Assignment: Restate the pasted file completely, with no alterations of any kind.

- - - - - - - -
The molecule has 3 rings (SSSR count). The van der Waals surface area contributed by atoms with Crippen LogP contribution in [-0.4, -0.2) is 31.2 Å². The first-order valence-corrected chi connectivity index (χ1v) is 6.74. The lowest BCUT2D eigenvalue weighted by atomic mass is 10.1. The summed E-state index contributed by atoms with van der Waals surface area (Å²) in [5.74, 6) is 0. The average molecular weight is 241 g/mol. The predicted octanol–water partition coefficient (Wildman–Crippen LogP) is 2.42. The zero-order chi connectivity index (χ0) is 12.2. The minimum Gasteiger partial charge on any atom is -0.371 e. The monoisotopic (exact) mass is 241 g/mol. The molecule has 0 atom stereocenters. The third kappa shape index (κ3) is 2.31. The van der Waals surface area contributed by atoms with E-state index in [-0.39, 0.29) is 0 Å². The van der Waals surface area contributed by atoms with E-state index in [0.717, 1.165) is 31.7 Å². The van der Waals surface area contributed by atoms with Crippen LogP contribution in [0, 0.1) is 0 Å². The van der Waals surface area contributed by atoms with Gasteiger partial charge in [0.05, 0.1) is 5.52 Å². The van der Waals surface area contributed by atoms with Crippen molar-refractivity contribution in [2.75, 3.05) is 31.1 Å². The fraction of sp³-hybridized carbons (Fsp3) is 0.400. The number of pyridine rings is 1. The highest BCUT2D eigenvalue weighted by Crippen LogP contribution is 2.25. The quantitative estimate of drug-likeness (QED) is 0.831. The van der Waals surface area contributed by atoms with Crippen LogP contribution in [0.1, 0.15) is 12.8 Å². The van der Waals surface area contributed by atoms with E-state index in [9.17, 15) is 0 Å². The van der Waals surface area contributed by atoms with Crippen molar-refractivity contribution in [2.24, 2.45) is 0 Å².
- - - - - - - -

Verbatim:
The molecule has 3 rings (SSSR count). The van der Waals surface area contributed by atoms with Crippen LogP contribution in [-0.4, -0.2) is 31.2 Å². The first-order valence-corrected chi connectivity index (χ1v) is 6.74. The lowest BCUT2D eigenvalue weighted by atomic mass is 10.1. The summed E-state index contributed by atoms with van der Waals surface area (Å²) in [5.74, 6) is 0. The average molecular weight is 241 g/mol. The predicted octanol–water partition coefficient (Wildman–Crippen LogP) is 2.42. The zero-order chi connectivity index (χ0) is 12.2. The minimum Gasteiger partial charge on any atom is -0.371 e. The monoisotopic (exact) mass is 241 g/mol. The molecule has 0 atom stereocenters. The third kappa shape index (κ3) is 2.31. The van der Waals surface area contributed by atoms with E-state index in [-0.39, 0.29) is 0 Å². The van der Waals surface area contributed by atoms with E-state index in [0.717, 1.165) is 31.7 Å². The van der Waals surface area contributed by atoms with Crippen LogP contribution in [0, 0.1) is 0 Å². The van der Waals surface area contributed by atoms with Gasteiger partial charge in [0.05, 0.1) is 5.52 Å². The van der Waals surface area contributed by atoms with Crippen molar-refractivity contribution in [2.75, 3.05) is 31.1 Å². The fraction of sp³-hybridized carbons (Fsp3) is 0.400. The number of pyridine rings is 1. The highest BCUT2D eigenvalue weighted by Crippen LogP contribution is 2.25. The quantitative estimate of drug-likeness (QED) is 0.831. The van der Waals surface area contributed by atoms with Crippen LogP contribution in [0.1, 0.15) is 12.8 Å². The van der Waals surface area contributed by atoms with E-state index in [9.17, 15) is 0 Å². The van der Waals surface area contributed by atoms with Crippen molar-refractivity contribution in [2.24, 2.45) is 0 Å².